Marcello Lotti and Angelo Moretto at the Universita degli studi di Padova in Italy have criticised this study saying that the levels of pyridostigmine administered to the gulf war soldiers were too low for mutations in the Butyrylcholinesterase to really have adverse effects on the soldiers.

The effects of Gulf war 'stress'
In a paper to Nature Medicine, Alan Friedman and his colleagues in Israel have shown evidence that, under stress conditions, the effects of pyridostigmine on the Central Nervous System and the brain is enhanced. Thus whilst in peace time the pyridostigmine may not have detrimental effects, the stressful conditions of the gulf war may have increased the toxicity of pyridostigmine in Gulf War soldiers.

The British investigation into the gulf war syndrome targets reproductive health
In December of 1996, almost two years after the US had started studying the symptoms of gulf war syndrome in gulf war veterans, the British Ministry of Defence (MOD) announced the start of a similar study in the UK. The MOD allocated a total of 1.32 million pounds for these two studies which initially involved comparing 3000 gulf war veterans with 3000 service men and women who had not served in the gulf. The second study, led by Patricia Doyle at the London school of Hygiene and Tropical Medicine, was set up to investigate the reproductive health of service personnel and their children. The results of both of these studies will be published at the end of 1999. If the results indicate a link between the reported symptoms of ill health and service in the gulf war, it will be necessary to establish the precise causes of these symptoms.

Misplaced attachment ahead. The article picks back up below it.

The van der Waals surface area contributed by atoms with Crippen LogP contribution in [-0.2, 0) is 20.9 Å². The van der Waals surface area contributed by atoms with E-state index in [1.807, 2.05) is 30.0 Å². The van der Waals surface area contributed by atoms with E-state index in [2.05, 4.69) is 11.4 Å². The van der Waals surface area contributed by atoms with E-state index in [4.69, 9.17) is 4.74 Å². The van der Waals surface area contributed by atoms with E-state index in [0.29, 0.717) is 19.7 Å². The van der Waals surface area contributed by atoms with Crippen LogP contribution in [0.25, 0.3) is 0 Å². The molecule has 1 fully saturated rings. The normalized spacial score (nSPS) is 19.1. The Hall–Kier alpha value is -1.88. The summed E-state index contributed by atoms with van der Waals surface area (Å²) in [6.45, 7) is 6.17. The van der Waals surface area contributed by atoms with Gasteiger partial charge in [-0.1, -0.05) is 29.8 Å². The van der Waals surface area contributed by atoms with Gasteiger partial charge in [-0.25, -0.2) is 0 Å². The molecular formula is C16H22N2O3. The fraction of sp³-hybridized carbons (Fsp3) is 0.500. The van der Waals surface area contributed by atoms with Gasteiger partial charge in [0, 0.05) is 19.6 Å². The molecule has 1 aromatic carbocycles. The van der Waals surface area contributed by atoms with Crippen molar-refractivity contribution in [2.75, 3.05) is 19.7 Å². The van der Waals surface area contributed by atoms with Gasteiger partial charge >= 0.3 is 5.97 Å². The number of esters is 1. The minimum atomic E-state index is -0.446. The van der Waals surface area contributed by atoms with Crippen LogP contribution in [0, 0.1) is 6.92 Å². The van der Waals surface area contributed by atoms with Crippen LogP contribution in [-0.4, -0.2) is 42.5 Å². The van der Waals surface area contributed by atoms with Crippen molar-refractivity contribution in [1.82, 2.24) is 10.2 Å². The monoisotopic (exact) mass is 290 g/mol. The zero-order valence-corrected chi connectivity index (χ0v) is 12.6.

A number of potential causes of ill health have already been suggested including the use of delousing powder in Iraqi prisoners, protective treatments against biological and chemical weapons, smoke from burning oil refineries and the use of chemical and biological weapons themselves.

The MoD's announcement came as Nicholas Soames the ex-mimister of the British Armed Forces told the house of Commons that he had been badly informed on the use of organophosphate insecticides during the gulf war. These were used by gulf war service personnel to protect against a number of insect-transmitted dieseases. Soames admitted that such insecticides had been widely used in contrast to previous government reports that their use was minimal.

American presidential panel heavily criticized for wrong conclusions on chemical exposure
In January of 1997, an American presidential panel made an announcement stating that the adverse symptoms being described by gulf war veterans was not due to any environmental exposure during the war. Whilst the presidential report criticized what it called 'a laxity' in the studies of the Gulf War syndrome, it also stated that no link could be drawn between a particular environmental exposure in the gulf and the variety of medical symptoms experienced by gulf war veterans. The panel also came to the conclusion that some form of 'war stress' was responsible.